Date of Award:
Master of Science (MS)
Plants, Soils, and Climate
Raymond W. Miller
The concern about the environment has required that the effects of drilling fluids (muds) on surrounding areas be known. This study was initiated to investigate the effects of various muds on plant growth and on soils.
In preliminary studies in Phase I (31 individual mud components), it was concluded that the obvious dominant effects on plant growth of detrimental drilling fluid components included excess soluble salts, excess exchangeable sodium percentage, possibly a high pH in some mixtures, and undesirable physical conditions. The latter resulted from the sodium and/or starch, gums, and bentonite.
Phase II, the second year's study of the effect of drilling fluid on six soils and on the plant growth (which is this report) was designed to use seven typical drilling fluids at ratios of 1:4 (called the low rate), and 1:1 (called the high rate) by volume of liquid mud to disturbed and settled soils using green beans and sweet corn as the test plants. The seven mud mixtures were potassium chloride mud (PCM), diesel oil emulsion mud (DOEM), high pH lime mud (HPLM), lignite lignosulfonate sodium mud (LLSM), lignite lignosulfonate potassium mud (LLPM), dichromate mud (DTM), and a mud base (MB). Each mud contained bentonite and barite plus sodium or potassium hydroxide plus a few other substances.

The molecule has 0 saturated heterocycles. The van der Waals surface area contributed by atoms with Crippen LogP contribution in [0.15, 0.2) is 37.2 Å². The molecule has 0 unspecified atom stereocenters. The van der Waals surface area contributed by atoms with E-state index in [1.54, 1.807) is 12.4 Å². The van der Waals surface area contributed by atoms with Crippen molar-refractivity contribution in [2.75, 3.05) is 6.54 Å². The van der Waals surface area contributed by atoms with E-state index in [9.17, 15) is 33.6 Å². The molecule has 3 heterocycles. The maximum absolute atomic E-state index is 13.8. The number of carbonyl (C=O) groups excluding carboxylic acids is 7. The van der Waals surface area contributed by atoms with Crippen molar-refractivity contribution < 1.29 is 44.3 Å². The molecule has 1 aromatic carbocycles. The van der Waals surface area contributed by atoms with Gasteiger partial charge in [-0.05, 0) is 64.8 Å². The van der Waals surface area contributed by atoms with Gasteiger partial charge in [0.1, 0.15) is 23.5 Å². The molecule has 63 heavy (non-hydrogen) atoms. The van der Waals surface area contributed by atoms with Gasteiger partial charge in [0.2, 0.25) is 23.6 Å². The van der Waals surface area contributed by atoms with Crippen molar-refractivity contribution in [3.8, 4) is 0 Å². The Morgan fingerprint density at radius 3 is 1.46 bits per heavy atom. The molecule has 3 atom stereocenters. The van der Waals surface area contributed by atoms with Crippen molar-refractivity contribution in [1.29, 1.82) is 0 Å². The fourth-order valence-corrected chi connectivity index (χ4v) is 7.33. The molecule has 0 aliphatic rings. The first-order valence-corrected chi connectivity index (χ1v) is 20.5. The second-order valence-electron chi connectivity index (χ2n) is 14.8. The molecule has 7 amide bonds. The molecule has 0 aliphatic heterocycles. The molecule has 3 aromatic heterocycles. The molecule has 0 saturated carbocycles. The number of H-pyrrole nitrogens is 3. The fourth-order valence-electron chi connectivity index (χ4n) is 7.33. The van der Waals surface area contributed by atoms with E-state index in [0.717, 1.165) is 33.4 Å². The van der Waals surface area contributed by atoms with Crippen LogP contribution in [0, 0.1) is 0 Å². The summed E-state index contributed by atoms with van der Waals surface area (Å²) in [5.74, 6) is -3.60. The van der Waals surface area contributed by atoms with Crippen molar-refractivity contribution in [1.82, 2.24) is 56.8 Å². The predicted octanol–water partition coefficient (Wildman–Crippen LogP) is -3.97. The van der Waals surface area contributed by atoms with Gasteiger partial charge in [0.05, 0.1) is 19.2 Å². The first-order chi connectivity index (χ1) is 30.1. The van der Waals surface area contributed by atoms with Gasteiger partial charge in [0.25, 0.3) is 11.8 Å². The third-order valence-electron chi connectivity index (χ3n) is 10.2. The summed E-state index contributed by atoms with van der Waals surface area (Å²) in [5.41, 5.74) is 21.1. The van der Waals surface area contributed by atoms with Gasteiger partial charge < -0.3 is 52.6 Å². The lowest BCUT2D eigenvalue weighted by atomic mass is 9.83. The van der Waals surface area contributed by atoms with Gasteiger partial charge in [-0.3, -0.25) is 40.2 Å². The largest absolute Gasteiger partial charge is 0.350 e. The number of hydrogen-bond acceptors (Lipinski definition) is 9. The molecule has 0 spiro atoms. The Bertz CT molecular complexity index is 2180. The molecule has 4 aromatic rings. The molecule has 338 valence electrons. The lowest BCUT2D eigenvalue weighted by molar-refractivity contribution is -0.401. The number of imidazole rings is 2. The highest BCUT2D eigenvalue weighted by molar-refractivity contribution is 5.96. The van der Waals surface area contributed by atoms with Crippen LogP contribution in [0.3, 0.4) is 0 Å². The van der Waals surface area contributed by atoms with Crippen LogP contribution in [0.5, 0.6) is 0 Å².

Too much soluble salts or too high an exchangeable sodium percentage was the major cause of reduced plant growth. The dispersing problem of mud-treated soils caused by high exchangeable sodium percentages results from the high sodium hydroxide contents added to the muds.
Early attempts at leaching the soils with tap water were unsuccessful because of low permeability. Releaching all samples finally with salty water, first with 1 percent Ca(NO3)2, and later with 0.2 percent Ca(NO3)2, and finally with tap water was effective and plant growth improved in all mud mixtures.
In unleached treatments the muds PCM, DOEM, and DTM were most limiting to plants growth.
Reclamation of soils into which drilling fluids (muds) are mixed seems to require primarily (1) the removal of excess salts, and (2) a lowering of the content of exchangeable sodium with some additions of chemical amendments (calcium salts) and adequate leaching.
Pesaran, Parvin (Djavan), "Effect of Drilling Fluid Components and Mixtures on Plants and Soils" (1977). All Graduate Theses and Dissertations. 3574.
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